Tag Archives: india

Queens Hindus to celebrate Diwali


By Queens Courier Staff | editorial@queenscourier.com

Photos courtesy of Buddy Singh

BY ASHA MAHADEVAN

After a two-year hiatus, the annual motorcade in Richmond Hill celebrating the Hindu festival of Diwali will drive down Liberty Avenue on Saturday. More than 30 cars will be featured in this celebration of the Festival of Lights, which is traditional to West Indian and Indian communities. Each car will be decorated with flowers, lights and the rich colors associated with the festival. The three best-dressed cars will be awarded cash prizes.

While the motorcade has been an annual event for more than 15 years, the excitement is heightened this year as the event could not be organized the past two years. According to Lakshmee Singh of the Divya Jyoti Association, which organizes the event, the motorcade could not be held in 2012 because city officials were unable to spare the manpower after Hurricane Sandy. In 2013, the association’s request for a permit was denied.

The organizers had to get creative and held a “nagar” or fair where participants installed booths and sold traditional Indo-Caribbean clothes, jewelry and food, while attendees enjoyed a cultural show with dancers performing to classical songs.

motorcade 2011 (508)

“This year, for the first time, we are having both the motorcade and the nagar,” said Singh.
The festivities will begin at 3 p.m. with a “havan” or prayer to Lakshmi, the Hindu goddess of wealth, at the Arya Spiritual Center Grounds at 104-20 133rd St. The motorcade will begin from near Sybil’s Bakery at 133rd St. and Liberty Ave. at 5:30 p.m. It will be followed by a cultural program featuring classical singers and dancers.

The Natya Tilakam Dance Company is participating in both the motorcade and the cultural show, said its founder Dana Marajh. “We are performing a fusion of semi-classical tandava [a dance form] and Bollywood,” said Marajh, as she and her team strung lights and hung curtains in preparation to decorate their car.

They are hopeful about winning the motorcade competition and already have plans for the prize money. “If we win, the proceeds will go toward a clothing drive we are doing for Halloween,” said Marajh.

One of their competitors is Singh’s Roti Shop. “We are hoping to win,” said Shivani Harryginsingh, 28, the shop’s manager, adding that the celebration is a great way for the young generation born and raised in the U.S. to stay in touch with their traditions. “You cannot be a Hindu and not know what it means,” she said. “This is not something you learn in school. You have to learn on your own. It’s our heritage and culture. We need to keep the tradition going.”
The event is free and open to people from all communities.

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South Ozone Park couple broadcasts international radio show out of home


| ejankiewicz@queenscourier.com

THE COURIER/ Photo by Eric Jankiewicz

Two South Ozone Park residents are part of an international syndicate of DJs streaming an international radio show that plays Caribbean, Guyanese and Indian music.

And they do it all from their home.

“It’s very hot here in New York City. I trust that the music coming out of our Queens studio is keeping you cool,” Sharmin Hardeosingh said into a microphone that carried her message all around the world to millions of people.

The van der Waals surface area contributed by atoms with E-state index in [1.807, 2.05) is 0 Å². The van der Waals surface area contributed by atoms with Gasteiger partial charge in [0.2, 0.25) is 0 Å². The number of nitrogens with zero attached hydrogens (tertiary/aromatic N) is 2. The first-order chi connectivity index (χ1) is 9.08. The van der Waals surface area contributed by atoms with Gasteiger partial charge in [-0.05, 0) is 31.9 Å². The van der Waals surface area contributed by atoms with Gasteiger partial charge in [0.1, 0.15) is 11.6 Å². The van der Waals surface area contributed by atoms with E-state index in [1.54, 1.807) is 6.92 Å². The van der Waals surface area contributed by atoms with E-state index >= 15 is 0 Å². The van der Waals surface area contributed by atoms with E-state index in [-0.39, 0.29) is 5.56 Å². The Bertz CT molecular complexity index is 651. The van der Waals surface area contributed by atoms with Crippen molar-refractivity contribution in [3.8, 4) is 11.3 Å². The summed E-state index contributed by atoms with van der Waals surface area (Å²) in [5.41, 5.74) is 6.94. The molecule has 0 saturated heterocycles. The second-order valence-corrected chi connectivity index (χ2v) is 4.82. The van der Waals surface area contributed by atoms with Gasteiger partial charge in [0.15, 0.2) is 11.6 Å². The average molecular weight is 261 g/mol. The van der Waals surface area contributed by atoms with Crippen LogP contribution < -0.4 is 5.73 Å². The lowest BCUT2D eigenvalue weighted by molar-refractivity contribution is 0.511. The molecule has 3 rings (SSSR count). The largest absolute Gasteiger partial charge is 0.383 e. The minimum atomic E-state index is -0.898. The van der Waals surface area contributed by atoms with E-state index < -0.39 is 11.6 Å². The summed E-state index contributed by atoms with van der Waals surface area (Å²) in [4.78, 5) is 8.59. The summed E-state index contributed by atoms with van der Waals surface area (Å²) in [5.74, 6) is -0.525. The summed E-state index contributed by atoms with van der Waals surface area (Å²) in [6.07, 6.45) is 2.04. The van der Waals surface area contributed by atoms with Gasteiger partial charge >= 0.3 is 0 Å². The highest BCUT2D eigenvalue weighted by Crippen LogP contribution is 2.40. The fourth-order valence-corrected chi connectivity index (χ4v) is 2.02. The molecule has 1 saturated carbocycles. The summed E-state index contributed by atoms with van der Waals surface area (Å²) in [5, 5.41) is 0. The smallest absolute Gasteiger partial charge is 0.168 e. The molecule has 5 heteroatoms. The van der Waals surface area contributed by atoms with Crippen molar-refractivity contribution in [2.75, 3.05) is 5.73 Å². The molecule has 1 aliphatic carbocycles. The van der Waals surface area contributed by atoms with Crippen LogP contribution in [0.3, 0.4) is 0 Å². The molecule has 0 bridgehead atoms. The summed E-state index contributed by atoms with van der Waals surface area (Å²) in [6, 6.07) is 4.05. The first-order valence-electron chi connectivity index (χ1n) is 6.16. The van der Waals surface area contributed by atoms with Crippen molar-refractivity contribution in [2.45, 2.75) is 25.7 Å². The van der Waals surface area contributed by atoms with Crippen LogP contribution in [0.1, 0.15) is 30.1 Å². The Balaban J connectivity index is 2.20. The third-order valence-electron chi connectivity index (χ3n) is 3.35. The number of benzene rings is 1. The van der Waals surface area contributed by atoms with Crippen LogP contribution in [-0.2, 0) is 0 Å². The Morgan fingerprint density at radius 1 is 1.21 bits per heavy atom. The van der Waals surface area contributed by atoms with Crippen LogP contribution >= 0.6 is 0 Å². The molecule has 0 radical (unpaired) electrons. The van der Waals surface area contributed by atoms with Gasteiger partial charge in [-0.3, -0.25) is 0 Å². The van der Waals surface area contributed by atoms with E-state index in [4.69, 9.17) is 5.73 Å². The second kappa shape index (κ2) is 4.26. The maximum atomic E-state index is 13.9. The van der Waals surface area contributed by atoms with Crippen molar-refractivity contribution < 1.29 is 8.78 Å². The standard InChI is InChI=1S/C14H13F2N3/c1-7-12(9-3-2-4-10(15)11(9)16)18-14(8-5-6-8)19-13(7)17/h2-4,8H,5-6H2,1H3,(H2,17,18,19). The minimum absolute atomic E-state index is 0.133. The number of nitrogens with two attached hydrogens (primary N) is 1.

Sharmin and her husband Amar are a part of an international radio program called Swaarg Sangeet Radio and they have their own program that features an array of music like Caribbean, Bollywood, Trinidadian and Guyanese. Sharmin and Amar, who work out of their South Ozone Park home, have been running the New York City segment of the radio since 2012 and people from all over the world can listen to the music by going on the radio’s website.

“I have the ability to make someone’s spirit high with this music,” Amar said in a whisper because Sharmin was in the next room broadcasting. “It’s a part of the Caribbean community here in Queens but also around the world.”

While Amar is dedicated to the radio program, he works at an auto collision shop during the day and DJs for the radio on the weekend. Swaarg Sangeet means “power of music” in Hindi and the company is based out of Houston, Texas, where the corporate office is set up.

The Hardeosinghs’ set-up is similar to others across the world, according to the company’s website. The company is able to have a DJ always working somewhere by setting up manned stations in Trinidad and Tobago, India, Guyana, Florida and California.

The stations tend to have a high listener population of Caribbean and Guyanese people who want to stay connected with the international community. Amar and Sharmin do this by live streaming events that occur in Queens and all of New York City.

The couple recently streamed a memorial, using a high-definition camera provided by the company, of the death of a Hindu religious leader.

“And that’s how we connect people all around the world,” Amar said. “There were so many people out there yearning to participate in the event but they couldn’t come to New York City from India or wherever else they were.”

 

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Ex-Rutgers student Dharun Ravi found guilty in webcam spy case


| jlane@queenscourier.com

A former Rutgers University student accused of using a webcam to spy on his gay roommate’s love life has been convicted of bias intimidation and invasion of privacy in a case that exploded into the headlines when the victim of the snooping committed suicide. Twenty-year-old Dharun Ravi could face 10 years in prison when he’s sentenced. He shook his head slightly after the verdicts were read. A jury found that he used a webcam to spy on roommate Tyler Clementi and that he did it — and told others about it — because of a bias against gays.

Read more on the verdict at NJ.com